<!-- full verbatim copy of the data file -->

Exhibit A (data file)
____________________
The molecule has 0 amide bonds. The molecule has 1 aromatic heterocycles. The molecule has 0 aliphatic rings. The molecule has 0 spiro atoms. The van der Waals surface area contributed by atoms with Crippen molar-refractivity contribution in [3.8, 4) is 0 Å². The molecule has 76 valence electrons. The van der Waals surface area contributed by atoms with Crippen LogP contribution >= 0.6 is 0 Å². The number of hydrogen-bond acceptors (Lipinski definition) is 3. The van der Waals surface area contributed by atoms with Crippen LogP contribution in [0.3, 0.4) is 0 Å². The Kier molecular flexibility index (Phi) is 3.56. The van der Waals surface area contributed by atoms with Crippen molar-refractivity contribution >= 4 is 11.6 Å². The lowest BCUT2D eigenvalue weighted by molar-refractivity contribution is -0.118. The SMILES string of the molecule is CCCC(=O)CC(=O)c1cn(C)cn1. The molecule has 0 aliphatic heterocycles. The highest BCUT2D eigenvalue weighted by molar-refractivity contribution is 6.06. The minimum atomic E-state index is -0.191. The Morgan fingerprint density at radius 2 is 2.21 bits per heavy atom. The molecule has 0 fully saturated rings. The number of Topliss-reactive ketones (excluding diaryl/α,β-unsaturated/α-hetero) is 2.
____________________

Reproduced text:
The molecule has 0 amide bonds. The molecule has 1 aromatic heterocycles. The molecule has 0 aliphatic rings. The molecule has 0 spiro atoms. The van der Waals surface area contributed by atoms with Crippen molar-refractivity contribution in [3.8, 4) is 0 Å². The molecule has 76 valence electrons. The van der Waals surface area contributed by atoms with Crippen LogP contribution >= 0.6 is 0 Å². The number of hydrogen-bond acceptors (Lipinski definition) is 3. The van der Waals surface area contributed by atoms with Crippen LogP contribution in [0.3, 0.4) is 0 Å². The Kier molecular flexibility index (Phi) is 3.56. The van der Waals surface area contributed by atoms with Crippen molar-refractivity contribution >= 4 is 11.6 Å². The lowest BCUT2D eigenvalue weighted by molar-refractivity contribution is -0.118. The SMILES string of the molecule is CCCC(=O)CC(=O)c1cn(C)cn1. The molecule has 0 aliphatic heterocycles. The highest BCUT2D eigenvalue weighted by molar-refractivity contribution is 6.06. The minimum atomic E-state index is -0.191. The Morgan fingerprint density at radius 2 is 2.21 bits per heavy atom. The molecule has 0 fully saturated rings. The number of Topliss-reactive ketones (excluding diaryl/α,β-unsaturated/α-hetero) is 2.